Wooden stairs are fixed on the edges of pyramid to climb its top, no regrets hiking as it offers amazing views of the surrounding forests and mountains from there.
It was further 114 km from Kbal Spean and took us approx. 1 hour 40 mins of drive.
Entry ticket is USD 10 each.
The 12th century temple was dedicated to lord Vishnu and was built Angkor wat style with carved lintels, slender pillars and window artworks. Beng Mealea is located 40 km east of Angkor temples.
The premises are mostly debris scattered around with overgrown creepers, didn’t seem well preserved and you can definitely give it a skip.
We paid USD 5 each for entry.
Sunrise and Sunset at Angkor Wat
Angkor Wat evening shot
Angkor consists of numerous exquisite temples, hydraulic marvels (basins, dykes, reservoirs, canals) as well as communication routes. For several centuries Angkor, was the center of Khmer Kingdom. It apprehends enormous land area which requires a lot of walking to explore. You need 2-3 hours here.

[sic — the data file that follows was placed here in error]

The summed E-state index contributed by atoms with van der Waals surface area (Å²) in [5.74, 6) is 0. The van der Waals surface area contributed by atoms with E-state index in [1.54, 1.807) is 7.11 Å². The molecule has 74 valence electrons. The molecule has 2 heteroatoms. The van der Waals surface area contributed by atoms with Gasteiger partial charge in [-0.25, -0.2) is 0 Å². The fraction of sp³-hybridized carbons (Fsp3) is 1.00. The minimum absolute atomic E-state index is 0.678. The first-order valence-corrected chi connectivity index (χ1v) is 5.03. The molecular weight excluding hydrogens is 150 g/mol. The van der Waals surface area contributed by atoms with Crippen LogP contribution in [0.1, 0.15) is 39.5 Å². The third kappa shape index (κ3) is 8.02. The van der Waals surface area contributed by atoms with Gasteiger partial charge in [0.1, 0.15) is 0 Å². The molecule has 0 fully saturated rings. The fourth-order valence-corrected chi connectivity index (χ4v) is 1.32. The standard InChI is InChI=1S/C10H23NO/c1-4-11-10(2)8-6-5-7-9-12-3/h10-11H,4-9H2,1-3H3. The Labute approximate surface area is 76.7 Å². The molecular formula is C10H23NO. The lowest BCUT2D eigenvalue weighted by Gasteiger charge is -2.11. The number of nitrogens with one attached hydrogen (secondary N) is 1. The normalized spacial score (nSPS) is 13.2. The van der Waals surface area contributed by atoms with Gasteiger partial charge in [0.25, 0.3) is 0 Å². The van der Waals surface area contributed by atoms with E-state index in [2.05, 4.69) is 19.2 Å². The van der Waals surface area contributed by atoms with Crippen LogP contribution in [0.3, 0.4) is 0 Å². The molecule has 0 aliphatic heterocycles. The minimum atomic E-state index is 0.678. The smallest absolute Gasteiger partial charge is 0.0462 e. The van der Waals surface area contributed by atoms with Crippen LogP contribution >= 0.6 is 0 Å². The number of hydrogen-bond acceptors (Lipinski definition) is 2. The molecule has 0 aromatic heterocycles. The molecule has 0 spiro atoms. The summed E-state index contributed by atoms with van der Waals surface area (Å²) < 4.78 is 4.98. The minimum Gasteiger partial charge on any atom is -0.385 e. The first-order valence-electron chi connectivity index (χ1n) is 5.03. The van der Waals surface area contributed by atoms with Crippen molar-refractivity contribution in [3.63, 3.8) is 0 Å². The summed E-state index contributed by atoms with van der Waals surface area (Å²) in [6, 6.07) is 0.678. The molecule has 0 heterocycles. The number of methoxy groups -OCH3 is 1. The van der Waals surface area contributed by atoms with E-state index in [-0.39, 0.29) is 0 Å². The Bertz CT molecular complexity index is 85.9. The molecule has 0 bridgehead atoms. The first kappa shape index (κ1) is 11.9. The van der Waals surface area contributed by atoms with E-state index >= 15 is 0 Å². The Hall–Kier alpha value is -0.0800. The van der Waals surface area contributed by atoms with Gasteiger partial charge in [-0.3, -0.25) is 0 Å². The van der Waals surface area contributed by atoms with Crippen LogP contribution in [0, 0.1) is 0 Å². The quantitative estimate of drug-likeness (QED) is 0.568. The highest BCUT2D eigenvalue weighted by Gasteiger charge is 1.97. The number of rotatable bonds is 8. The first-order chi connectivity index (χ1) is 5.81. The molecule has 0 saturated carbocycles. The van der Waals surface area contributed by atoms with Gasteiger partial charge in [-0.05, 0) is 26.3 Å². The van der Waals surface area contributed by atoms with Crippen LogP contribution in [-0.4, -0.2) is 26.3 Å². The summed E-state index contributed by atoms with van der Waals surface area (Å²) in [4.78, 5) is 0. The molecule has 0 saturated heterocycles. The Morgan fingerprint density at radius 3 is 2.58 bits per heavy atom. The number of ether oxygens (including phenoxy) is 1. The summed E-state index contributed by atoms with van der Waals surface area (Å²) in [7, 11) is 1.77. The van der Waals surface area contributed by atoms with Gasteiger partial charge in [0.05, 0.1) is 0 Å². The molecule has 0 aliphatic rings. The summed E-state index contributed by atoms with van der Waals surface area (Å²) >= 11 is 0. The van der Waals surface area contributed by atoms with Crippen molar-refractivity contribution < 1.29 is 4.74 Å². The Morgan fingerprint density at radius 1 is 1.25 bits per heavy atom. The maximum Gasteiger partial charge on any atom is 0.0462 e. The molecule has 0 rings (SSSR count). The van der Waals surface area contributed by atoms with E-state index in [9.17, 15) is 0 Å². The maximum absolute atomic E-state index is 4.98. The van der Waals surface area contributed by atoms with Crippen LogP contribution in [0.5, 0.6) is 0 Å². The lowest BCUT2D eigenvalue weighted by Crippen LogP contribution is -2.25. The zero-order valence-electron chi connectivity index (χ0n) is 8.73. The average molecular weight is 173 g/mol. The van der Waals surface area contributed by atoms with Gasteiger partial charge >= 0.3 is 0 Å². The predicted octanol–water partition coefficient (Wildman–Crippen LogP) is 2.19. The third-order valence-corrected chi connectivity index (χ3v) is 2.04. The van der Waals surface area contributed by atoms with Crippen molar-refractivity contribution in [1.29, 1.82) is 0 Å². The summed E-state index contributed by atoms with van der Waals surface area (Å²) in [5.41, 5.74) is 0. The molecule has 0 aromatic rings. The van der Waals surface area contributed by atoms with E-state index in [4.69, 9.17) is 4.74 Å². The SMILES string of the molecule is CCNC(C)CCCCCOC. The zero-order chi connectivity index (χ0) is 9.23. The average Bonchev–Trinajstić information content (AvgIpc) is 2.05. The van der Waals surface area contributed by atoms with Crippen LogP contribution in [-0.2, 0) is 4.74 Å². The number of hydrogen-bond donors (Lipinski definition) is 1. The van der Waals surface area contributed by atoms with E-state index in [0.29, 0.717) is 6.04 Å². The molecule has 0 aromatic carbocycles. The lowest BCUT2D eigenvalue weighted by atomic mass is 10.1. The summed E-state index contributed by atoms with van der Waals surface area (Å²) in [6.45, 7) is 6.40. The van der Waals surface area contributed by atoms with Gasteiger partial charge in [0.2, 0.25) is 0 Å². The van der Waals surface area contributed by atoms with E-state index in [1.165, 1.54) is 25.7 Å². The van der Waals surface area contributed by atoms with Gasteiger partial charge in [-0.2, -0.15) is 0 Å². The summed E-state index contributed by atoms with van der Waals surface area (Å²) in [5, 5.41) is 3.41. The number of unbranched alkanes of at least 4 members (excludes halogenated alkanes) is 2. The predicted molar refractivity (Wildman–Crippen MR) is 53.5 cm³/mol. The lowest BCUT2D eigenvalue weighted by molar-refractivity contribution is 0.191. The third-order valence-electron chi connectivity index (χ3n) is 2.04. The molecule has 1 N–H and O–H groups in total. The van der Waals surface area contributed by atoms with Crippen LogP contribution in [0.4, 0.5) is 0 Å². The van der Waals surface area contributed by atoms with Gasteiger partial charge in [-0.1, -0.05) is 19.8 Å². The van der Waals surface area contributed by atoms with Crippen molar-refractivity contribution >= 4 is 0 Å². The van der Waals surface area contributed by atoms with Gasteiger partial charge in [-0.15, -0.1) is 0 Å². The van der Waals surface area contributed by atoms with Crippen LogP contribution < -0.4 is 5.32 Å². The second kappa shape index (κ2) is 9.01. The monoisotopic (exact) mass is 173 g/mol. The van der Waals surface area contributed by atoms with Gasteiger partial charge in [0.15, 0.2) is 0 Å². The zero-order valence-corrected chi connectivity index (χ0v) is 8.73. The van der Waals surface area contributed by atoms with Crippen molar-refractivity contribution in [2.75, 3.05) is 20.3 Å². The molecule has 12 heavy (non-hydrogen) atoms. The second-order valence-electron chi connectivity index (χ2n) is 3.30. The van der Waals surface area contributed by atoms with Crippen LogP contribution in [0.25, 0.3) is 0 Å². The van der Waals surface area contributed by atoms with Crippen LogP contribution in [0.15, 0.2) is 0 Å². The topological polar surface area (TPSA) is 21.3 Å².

The largest (402 acres) religious monument in the world is also renowned for its spectacular sunrise. Angkor Wat gets the most watched and most crowded sunrise than any other sight in Siem Reap. It is not possible to escape groups here early morning, yet it is totally worth it.
In order to avoid huge crowds, we left the premises after watching sunrise, visited other temples like Bayon and Ta Prohm and returned later around 4 pm until sunset.
Angkor Wat sunset shot
Tips for better experience at Angkor:
- Buy your passes in advance so you don’t miss sunrise because there are long queues at ticketing booth (they move fast though) and an 8km distance between to reach its entrance gate.
- Sunset is worth watching too as it shines golden that time and its aura in water looks incredible from the lake outside its premises.
- Don’t miss demon gallery where “Churning of the Sea” is impressed on walls.
Angkor Wat Demon Gallery
- It is important what time you visit these temples to catch glimpse of real beauty of stones when they actually shine golden and pinkish due to sunlight.
You may explore the below links for more information on Angkor map and visiting guidelines.
The magnificent temple with enigmatic smiling faces dates back to late 12th century. Bayon Temple is located on exact center of Angkor Thom, housing 37 stone towers in the ruins. There are many theories suggesting the meaning of these extraordinary faces, some say it is King Jayavarman’s face while some relate it to Buddha, it is still debated.